After a few months of this, I realized I needed to get over my fears. I loved reaching out to those in need, and I didn’t want my anxiety to stop me from a ministry I excelled at. This led me to do my research on mental illness. I wanted to learn the difference between those I could help and those who needed help beyond what I was able to give. To my relief, I learned that most people with mental illness are not dangerous. In fact, it’s very rare. But I learned that those who are dangerous need help that I’m simply not equipped to provide. In these rare cases, they’re better off connecting with a professional. In my research, I learned to look for these signs of dangerous mental illness:
Bizarre Speech Patterns
People who have a dangerous mental illness often begin to disconnect with reality. They may make comments that don’t make sense or that don’t relate to the topic at hand. Lenore would do this, but I just assumed she was not good at organizing her thoughts. As I look back, I realize she could converse normally most of the time, but if she began to get angry, it was as if something else took over. She lost all ability to reason and became unreasonably agitated.
Extreme Trouble Socially
All of us have trouble socially at times, but someone who has a dangerous mental illness goes beyond the shy, awkward stage. For example, when I was with Lenore in a small group, she began to verbally attack everyone in the group. It became so bad, I had to remove her from the meeting and take her home.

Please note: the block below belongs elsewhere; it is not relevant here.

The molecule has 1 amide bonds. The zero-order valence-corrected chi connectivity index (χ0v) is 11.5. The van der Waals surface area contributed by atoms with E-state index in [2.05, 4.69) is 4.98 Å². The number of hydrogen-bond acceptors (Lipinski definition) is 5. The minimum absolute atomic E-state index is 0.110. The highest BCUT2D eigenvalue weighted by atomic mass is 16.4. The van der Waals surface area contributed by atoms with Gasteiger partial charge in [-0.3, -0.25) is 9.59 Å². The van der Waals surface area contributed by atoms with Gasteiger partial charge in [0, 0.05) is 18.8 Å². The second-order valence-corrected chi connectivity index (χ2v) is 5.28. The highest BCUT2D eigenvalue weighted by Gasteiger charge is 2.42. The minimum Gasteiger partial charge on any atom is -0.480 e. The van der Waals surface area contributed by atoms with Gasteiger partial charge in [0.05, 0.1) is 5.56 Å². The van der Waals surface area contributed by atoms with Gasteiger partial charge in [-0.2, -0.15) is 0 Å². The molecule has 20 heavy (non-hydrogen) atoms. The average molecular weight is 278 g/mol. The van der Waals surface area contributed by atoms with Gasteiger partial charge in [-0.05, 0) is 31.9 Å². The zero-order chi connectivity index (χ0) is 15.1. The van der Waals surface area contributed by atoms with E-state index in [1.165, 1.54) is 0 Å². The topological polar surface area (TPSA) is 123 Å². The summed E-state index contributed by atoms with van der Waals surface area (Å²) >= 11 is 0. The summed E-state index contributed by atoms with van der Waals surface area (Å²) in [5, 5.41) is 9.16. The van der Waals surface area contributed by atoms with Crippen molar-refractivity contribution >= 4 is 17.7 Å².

Identifies as a Victim
Many people see themselves as victims, but a person with a dangerous mental illness often takes this to an extreme. Everyone is against them, and they see conspiracy everywhere. Perhaps they feel the whole church is against them or the church staff is conspiring to make them miserable.
Someone with a dangerous mental illness will begin to lash out at others. Lenore began to threaten those she saw as persecuting her. As a result, I moved from wanting to reach out to her to wanting to protect those in our church from her.
History of Violence
When I found out about Lenore’s arrest for attacking a store clerk, I looked into her past and found out this was not her first arrest. She had been arrested periodically throughout her adult life for violent acts. If I had known about her past, I would have been more prepared.
Recognize Your Limitations
I’ve learned not to tackle more than I am qualified for. Because I’m not a trained counselor and I want to protect myself and those I love, I have stepped back from trying to tackle the difficult problems that come with a dangerous mental illness. Instead, I encourage the person to get professional help. I continue to pray for that person, but I step back.
Unfortunately, after my experience with Lenore, I was tempted to pull back from helping anyone. But certainly that’s not what God would want us to do. We must use wisdom to discern our own limitations in helping. At the same time, we still must have compassion for those around us. Let’s not lose the heart of Jesus: “When [Jesus] saw the crowds, he had compassion on them, because they were harassed and helpless, like sheep without a shepherd” (Matthew 9:36).
Amy Simpson has written for Gifted for Leadership on mental illness and the church in the past.